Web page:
A Nissan electric car that can park itself and approach its driver when "called" upon was unveiled at the Ceatec 2012 show in Tokyo.
Entitled the Nissan NSC-2015, the vehicle is currently a prototype, but its name suggests the company plan to launch the car by 2015. The NSC-2015 is a modified version of Nissan's Leaf car. It depends on cameras, sensors, computers and 4G communication technology for wireless links to navigate. To turn its wheel, meanwhile, robotics can be used, which is also utilized in order to change gears and brake.
When demonstrated at the show, the NSC drove itself at around 3mph (5km/h) in a straight line in both a forward and reverse capacity, as well as being able to successfully turn.
Nissan showcased that the vehicle could recognize road markings and was able to stop at a crossing when required. A representative from the car maker also controlled it externally, where he made the car drive towards him as he pressed several buttons on his smartphone.
"After the driver exits the NSC-2015, it starts to park itself automatically, following the instructions given by smartphone," Nissan said. "The vehicle looks for a vacant parking space while identifying its surroundings; once it detects an open parking space automated parking begins. The driver can also use smartphone commands to make the NSC-2015 vehicle leave the parking space and return to the place where he or she is."
"While parked, the car's security camera system automatically works with a camera installed in the vehicle. If the system detects suspicious behaviour, the driver is alerted automatically by a report to his or her smartphone," the company added.
However, Nissan's Tooru Futami, the engineering director at its electronics engineering development division, told Forbes that the NSC is not capable of self-driving down the street or park itself in any space yet.
Futami stressed that the demo version shown could only park itself in an area equipped with sensors, as well as being restricted to other robotic cars in order to avoid the risk of collision.
Nissan, of course, isn't the only firm who have entered the self-driving car market. Search engine giants Google already have their models successfully running in the state of Nevada, with the self-driving cars already having covered 300,000 miles.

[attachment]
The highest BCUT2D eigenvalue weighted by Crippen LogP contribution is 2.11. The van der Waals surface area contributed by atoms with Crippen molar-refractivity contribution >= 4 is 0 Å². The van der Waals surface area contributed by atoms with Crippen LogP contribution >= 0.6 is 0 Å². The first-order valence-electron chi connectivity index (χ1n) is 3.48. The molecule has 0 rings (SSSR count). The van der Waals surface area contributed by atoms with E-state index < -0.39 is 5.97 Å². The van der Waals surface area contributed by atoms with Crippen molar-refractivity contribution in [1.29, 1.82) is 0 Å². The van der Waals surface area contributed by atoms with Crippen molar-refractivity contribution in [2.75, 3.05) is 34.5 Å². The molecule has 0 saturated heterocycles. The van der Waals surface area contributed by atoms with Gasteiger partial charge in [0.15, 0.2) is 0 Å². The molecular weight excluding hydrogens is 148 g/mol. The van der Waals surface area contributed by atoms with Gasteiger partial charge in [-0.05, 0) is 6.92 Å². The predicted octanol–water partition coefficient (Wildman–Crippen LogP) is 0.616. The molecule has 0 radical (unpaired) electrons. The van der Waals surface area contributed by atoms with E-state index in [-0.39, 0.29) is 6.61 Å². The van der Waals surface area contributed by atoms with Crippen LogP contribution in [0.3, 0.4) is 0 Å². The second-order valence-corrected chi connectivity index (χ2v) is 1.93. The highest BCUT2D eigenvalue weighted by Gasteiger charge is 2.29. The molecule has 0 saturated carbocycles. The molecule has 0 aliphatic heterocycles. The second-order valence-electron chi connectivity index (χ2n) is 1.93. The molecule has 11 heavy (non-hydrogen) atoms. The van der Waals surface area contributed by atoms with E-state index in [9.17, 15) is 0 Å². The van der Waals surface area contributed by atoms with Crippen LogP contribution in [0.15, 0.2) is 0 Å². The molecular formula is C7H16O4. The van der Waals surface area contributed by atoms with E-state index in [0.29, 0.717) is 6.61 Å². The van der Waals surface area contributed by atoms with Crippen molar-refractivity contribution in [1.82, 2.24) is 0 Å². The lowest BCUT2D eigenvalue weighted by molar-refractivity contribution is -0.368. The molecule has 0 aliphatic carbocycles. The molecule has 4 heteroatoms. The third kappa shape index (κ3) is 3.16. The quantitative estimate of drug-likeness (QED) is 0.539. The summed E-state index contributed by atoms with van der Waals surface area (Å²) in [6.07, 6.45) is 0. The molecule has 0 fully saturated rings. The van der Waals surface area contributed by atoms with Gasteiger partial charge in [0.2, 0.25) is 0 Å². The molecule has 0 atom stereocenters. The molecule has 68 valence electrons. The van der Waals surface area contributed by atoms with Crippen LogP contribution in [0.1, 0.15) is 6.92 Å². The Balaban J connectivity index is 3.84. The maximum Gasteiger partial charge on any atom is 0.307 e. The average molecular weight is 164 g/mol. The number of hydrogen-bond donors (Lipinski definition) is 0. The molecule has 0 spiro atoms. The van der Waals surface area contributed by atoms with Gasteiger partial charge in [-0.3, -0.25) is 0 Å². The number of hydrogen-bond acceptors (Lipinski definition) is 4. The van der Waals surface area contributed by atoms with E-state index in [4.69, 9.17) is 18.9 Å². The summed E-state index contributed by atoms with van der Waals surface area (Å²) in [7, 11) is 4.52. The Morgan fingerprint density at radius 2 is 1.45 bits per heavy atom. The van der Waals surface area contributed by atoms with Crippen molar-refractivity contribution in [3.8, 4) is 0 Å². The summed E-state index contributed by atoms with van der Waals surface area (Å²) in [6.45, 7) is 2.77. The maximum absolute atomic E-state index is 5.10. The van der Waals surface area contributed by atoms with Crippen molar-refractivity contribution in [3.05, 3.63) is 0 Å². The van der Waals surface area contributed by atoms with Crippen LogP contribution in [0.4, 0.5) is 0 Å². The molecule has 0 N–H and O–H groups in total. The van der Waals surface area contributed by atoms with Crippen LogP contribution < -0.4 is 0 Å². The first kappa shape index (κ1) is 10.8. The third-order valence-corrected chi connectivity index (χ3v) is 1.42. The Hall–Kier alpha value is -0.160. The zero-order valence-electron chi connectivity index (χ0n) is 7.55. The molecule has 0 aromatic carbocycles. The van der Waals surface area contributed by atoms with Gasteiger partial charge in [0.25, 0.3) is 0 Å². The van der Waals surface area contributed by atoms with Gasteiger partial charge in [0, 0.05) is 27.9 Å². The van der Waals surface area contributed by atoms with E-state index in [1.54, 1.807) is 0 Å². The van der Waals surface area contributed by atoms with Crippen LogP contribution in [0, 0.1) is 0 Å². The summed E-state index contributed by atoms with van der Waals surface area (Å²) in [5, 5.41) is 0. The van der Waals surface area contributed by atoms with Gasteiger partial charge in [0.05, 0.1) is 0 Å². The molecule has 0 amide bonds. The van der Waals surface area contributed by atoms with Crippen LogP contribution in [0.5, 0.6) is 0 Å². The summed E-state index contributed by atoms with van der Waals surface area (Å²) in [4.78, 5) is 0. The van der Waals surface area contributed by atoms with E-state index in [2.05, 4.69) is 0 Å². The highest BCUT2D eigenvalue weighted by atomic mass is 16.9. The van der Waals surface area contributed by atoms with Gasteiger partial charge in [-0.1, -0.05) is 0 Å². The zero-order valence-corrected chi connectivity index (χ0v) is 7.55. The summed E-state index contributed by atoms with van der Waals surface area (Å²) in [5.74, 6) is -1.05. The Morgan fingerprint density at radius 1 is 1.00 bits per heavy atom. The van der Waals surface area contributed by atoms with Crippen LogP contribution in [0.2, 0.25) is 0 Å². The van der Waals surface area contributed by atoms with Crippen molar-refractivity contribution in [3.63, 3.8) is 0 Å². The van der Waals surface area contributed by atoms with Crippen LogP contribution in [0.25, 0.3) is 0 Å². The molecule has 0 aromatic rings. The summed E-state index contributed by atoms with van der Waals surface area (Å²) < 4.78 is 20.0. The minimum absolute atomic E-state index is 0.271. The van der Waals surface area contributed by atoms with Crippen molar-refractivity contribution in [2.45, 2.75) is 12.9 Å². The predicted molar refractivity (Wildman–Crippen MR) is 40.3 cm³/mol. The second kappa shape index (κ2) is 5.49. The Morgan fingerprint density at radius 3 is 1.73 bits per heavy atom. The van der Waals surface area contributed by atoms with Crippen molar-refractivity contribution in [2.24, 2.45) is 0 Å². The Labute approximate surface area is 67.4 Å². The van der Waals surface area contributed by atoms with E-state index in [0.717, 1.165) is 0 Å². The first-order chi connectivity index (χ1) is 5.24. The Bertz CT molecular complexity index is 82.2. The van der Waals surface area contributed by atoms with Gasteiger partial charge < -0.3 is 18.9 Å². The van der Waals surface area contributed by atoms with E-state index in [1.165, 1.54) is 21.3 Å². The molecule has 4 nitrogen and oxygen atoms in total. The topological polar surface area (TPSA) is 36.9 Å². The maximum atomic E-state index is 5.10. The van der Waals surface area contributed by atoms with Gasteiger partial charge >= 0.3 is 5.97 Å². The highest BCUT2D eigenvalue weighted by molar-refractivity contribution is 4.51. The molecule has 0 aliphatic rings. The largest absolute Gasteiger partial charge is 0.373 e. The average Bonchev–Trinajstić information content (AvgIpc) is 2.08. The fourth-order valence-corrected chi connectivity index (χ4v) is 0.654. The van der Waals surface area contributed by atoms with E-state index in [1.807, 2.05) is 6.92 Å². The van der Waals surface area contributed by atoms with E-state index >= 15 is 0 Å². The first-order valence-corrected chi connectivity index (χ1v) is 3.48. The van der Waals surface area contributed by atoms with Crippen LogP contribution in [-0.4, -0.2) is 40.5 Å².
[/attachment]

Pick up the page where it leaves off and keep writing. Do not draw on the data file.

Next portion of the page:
I love the idea of a self-driving car. Nissan should keep going with this and so should everyone else. There are a dozen things I'd rather be doing than driving, especially if I'm stuck in traffic. Having the car do things on its own is very appealing to me. I do have to wonder how the computer would behave in the presence of poorly marked roads. Plenty of roads in Maryland have nearly completely worn lines or lines that were put down by drunken highway construction crews judging from the way the stripes weave back and forth.
I imagine Google's is a package of past research from universities and other organizations that it bought the rights to. Google's solution is the only practical one. In which the car needs to read road markings and watch cars around it. Something that requires all sorts sensors in the roadways, parking lots, &c and only works with other autonomous cars is impractical.
Although Google's solution is hardly new. It's just another step forward. As I recall about a decade ago autonomous cars had already hit the 50 mph mark, handle moderate traffic and most road conditions. Which means it could even do dirt roads.
I don't even see the point in this article. It's like talking about someone coming out with a new 8086 and floppy drive when Intel has the Core i7 and SSD.
It has the potential to stick it to the damn insurance companies
All these gadgets take the fun out of "driving".